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Pediatric Cochlear Implantation

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This book will move the field of pediatric cochlear implantation forward by educating clinicians in the field as to current and emerging best practices and inspiring research in new areas of importance, including the relationship between cognitive processing and pediatric cochlear implant outcomes. The book discusses communication practices, including sign language for deaf children with cochlear implants and the role of augmentative/alternative communication for children with multiple disabilities. Focusing exclusively on cochlear implantation as it applies to the pediatric population, this book also discusses music therapy, minimizing the risk of meningitis in pediatric implant recipients, recognizing device malfunction and failure in children, perioperative anesthesia and analgesia considerations in children, and much more. 

Cochlear Implants in Children is aimed at clinicians, including neurotologists, pediatric otolaryngologists, audiologists and speech-language pathologists, as well as clinical scientists and educators of the deaf.  The book is also appropriate for pre-and postdoctoral students, including otolaryngology residents and fellows in Neurotology and Pediatric Otolaryngology.


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This book will move the field of pediatric cochlear implantation forward by educating clinicians in the field as to current and emerging best practices and inspiring research in new areas of importance, including the relationship between cognitive processing and pediatric cochlear implant outcomes. The book discusses communication practices, including sign language for deaf children with cochlear implants and the role of augmentative/alternative communication for children with multiple disabilities. Focusing exclusively on cochlear implantation as it applies to the pediatric population, this book also discusses music therapy, minimizing the risk of meningitis in pediatric implant recipients, recognizing device malfunction and failure in children, perioperative anesthesia and analgesia considerations in children, and much more.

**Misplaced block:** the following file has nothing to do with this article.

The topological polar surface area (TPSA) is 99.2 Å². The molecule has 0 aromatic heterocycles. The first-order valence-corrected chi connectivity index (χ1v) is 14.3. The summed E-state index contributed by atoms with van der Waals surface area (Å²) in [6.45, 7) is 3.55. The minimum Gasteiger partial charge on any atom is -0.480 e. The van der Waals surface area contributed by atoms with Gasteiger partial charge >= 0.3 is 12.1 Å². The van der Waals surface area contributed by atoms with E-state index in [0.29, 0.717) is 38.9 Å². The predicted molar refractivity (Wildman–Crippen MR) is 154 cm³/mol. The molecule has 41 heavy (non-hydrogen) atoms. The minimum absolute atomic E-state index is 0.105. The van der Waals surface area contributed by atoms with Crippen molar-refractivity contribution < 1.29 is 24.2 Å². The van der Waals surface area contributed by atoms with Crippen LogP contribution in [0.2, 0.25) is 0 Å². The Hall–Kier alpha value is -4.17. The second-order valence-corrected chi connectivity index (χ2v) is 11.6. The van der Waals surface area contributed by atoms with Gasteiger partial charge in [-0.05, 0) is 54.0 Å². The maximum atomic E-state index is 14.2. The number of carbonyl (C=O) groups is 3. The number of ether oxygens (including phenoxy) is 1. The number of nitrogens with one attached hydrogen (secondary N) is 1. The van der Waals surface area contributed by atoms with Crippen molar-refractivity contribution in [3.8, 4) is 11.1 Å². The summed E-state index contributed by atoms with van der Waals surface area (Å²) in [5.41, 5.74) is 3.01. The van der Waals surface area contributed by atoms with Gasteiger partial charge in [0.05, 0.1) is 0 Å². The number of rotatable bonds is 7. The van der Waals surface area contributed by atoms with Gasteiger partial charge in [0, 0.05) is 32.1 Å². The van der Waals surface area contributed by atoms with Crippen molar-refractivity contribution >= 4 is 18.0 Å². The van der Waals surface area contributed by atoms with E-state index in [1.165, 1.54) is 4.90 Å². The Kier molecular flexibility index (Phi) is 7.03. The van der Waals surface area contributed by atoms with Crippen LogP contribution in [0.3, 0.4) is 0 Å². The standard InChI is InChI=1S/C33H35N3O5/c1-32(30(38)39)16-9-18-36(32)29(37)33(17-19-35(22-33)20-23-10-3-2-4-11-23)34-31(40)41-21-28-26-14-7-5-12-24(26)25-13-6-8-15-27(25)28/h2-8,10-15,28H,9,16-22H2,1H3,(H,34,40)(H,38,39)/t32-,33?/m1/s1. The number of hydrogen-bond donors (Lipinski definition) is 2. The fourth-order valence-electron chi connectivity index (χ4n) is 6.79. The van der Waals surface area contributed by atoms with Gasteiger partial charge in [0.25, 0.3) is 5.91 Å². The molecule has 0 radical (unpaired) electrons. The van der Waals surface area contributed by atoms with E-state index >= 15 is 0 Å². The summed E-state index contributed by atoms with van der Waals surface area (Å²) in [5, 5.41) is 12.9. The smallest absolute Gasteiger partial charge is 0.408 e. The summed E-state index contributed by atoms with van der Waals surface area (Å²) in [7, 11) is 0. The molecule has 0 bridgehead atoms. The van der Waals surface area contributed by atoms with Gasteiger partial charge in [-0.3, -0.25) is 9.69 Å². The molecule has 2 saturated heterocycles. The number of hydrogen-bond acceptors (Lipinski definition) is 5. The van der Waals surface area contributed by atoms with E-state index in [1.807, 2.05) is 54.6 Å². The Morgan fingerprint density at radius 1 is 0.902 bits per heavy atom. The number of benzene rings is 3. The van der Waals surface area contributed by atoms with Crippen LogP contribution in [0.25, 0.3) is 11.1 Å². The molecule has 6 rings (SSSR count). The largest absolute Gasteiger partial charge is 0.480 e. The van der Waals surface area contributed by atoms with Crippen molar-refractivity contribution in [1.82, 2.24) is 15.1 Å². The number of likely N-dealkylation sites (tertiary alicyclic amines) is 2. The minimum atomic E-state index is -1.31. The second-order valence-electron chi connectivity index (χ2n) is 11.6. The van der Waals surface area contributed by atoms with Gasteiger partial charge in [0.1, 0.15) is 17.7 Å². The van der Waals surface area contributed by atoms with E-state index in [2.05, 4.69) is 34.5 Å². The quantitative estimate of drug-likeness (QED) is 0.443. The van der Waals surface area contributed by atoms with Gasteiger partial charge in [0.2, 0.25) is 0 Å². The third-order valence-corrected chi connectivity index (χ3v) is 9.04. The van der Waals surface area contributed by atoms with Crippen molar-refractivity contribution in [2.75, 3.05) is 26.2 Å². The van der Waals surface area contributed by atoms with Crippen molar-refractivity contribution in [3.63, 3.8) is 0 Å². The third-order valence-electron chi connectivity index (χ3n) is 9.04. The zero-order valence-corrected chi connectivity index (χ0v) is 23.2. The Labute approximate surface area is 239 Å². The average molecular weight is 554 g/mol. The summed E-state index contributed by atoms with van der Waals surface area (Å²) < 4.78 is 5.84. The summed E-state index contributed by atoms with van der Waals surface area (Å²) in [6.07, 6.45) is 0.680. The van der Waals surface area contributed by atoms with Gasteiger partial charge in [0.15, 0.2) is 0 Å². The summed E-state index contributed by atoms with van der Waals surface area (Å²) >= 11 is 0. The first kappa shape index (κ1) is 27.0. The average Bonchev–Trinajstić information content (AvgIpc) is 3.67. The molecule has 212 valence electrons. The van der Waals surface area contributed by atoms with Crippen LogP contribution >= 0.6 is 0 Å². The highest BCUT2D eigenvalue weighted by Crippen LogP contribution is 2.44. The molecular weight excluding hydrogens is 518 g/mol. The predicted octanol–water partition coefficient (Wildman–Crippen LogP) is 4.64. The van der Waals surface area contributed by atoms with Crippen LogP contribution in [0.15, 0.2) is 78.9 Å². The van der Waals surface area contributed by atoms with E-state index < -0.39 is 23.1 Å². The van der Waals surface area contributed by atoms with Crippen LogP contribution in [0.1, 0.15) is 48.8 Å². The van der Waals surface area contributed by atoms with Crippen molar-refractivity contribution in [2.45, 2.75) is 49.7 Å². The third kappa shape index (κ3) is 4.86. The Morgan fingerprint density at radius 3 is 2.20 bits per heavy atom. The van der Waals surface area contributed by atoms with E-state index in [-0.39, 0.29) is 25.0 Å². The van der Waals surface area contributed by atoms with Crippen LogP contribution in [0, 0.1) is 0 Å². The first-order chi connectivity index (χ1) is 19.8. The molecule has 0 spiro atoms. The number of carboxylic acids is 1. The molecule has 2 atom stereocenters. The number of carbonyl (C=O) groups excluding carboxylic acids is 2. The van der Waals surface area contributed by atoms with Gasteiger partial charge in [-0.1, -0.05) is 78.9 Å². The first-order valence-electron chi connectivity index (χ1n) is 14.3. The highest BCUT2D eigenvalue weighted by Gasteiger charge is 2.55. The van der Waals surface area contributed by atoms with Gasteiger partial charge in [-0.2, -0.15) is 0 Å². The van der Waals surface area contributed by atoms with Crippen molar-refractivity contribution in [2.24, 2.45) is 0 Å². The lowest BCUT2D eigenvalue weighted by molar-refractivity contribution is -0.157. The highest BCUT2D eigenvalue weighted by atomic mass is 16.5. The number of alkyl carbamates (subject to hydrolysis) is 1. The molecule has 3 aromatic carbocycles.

Cochlear Implants in Children is aimed at clinicians, including neurotologists, pediatric otolaryngologists, audiologists and speech-language pathologists, as well as clinical scientists and educators of the deaf.  The book is also appropriate for pre-and postdoctoral students, including otolaryngology residents and fellows in Neurotology and Pediatric Otolaryngology.